"Women . . . don't have penis envy; men have pussy envy."
--Valerie Solanas, "SCUM Manifesto"
"Lke Kafka's victim in "The Penal Colony," women have had to experience
cultural scripts in their lives by suffering them in their bodies. This
is why Maxine Hong Kingston writes so movingly about her resemblance to
the mythic woman warrior who went into battle scarred by the thin blades
which her parents literally used to write fine lines of script on her
body. For the artist, this sense that she is herself the text means that
there is little difference between her life and her art. The attraction
of women writers to personal forms of expression like letters,
autobiographies, confessional poetry, diaries, and journals points up the
effect of a life experienced as an art or an art experienced as a kind of
life, as does women's traditional interest in cosmetics, fashion, and
--Susan Gubar, "'The Blank Page' and Female Creativity."
With the end of WWII, Rosie the Riveter was fired from her factory
job and told to return home to tend the house and children, and the seed
was sown for the feminist movement as we know it today. During the 1960s
feminism emerged out of the Civil Rights movement, as women began to
question why male civil rights leaders presided at meetings and set policy
while women always typed the notes. By the 1970s, women were noting that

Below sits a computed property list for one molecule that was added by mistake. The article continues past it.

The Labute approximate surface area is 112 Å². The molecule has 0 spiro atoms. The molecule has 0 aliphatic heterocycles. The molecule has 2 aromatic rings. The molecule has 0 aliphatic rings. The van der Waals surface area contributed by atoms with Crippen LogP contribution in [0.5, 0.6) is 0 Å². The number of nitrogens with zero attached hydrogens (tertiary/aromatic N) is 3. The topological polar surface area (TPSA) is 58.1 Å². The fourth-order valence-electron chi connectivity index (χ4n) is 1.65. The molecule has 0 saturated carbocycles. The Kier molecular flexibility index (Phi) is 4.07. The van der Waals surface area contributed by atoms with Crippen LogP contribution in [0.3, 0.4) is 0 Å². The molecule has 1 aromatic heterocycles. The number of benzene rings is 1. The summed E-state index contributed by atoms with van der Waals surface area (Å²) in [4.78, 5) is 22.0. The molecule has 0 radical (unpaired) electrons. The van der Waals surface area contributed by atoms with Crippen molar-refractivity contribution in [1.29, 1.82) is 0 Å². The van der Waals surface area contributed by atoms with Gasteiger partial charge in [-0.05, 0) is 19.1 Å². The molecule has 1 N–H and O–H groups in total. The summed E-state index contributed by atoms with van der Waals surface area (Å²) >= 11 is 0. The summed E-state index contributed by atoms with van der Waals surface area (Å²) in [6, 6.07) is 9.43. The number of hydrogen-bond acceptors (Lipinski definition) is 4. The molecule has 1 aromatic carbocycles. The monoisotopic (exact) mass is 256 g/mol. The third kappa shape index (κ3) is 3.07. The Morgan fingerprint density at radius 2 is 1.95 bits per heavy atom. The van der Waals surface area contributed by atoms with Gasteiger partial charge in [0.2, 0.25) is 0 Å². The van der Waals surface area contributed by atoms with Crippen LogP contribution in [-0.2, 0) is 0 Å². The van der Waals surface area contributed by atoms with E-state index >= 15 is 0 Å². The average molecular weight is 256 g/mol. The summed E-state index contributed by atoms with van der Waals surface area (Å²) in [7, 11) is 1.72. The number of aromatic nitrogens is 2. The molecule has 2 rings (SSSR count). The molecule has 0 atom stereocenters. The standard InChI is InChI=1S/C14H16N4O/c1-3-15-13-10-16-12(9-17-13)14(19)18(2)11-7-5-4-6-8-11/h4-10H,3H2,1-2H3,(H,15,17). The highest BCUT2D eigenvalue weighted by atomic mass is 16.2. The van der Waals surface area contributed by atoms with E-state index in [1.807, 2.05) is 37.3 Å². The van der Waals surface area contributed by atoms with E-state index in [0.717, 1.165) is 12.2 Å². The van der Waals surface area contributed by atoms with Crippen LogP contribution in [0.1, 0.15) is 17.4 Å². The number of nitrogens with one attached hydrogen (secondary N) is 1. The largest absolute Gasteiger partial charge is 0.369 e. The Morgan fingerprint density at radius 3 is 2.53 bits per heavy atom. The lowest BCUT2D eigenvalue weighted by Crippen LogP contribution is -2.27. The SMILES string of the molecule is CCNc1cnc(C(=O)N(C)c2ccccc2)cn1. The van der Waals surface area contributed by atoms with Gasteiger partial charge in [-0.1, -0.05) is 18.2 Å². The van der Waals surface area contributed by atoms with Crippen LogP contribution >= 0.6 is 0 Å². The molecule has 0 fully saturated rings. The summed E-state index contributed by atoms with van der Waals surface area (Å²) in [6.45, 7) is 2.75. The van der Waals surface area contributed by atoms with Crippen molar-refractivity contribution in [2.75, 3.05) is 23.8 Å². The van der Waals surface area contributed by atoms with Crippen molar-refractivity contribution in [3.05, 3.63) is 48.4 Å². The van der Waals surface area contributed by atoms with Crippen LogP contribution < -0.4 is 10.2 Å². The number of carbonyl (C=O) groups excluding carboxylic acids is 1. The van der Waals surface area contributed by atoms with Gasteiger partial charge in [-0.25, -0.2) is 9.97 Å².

the term "free love" does not mean "free access to women's bodies." With
the 1980s came the advent of "Power Feminism" as women started to break
down the separatist ideology of 70s feminism and began seeking power in
areas and with methods traditionally thought of as "masculine." The
1990's saw the rise of today's "Riot Grrl Feminism," which gives the power
feminism of the 80s a decidedly anti-establishment twist.
Throughout all of these ideological permutations, women have been
producing literature which reflects, contributes to, comments on, and
complicates the struggle against patriarchy/male domination which
generally defines the rubric of "feminism." From the
David-Lynch-meets-Betty-Crocker weirdness of Flannery O'Connor to the
stirringly poetic realism of Toni Morrison, feminist literature documents
the enormous plurality of women's lived experiences and subjectivities.
Kathy Acker Website
Links to bio, bibliographies, and other Kathy Acker homepages and related
Margaret Atwood Links
Great page of links to other Atwood sites. Well-organized and annotated.
Erica Jong Website
Snazzy, official website with bio, novel exerpts, recent reviews, and
Erica's email address.
Maxine Hong Kingston Critical Reception
Bio, bibliography, and brief overview of critical reception of Kingston's
work, but no links to other pages.
Toni Morrison Website
Very graphics-heavy but has links to many other Toni Morrison sites.
Joyce Carol Oates Homepage
Great site with bio, bibliography, extensive critical bibliography, and
extracts, but no links to other Joyce Carol Oates sites.
Flannery O'Connor Homepage
Includes bio, bibliography, miscellaneous career information, and links to
other sites and special collections.
Sylvia Plath Website
Includes bio, bibliography, and links to other Sylvia Plath websites.
Susan Sontag Page
Brief bio and bibliography of primary sources. No links to other sites.
Amy Tan Website
Links to other Amy Tan articles and resources. Very graphics-heavy and
takes forever to load.
Alice Walker Website
Links to other Alice Walker articles and resources.
Magazines and Journals
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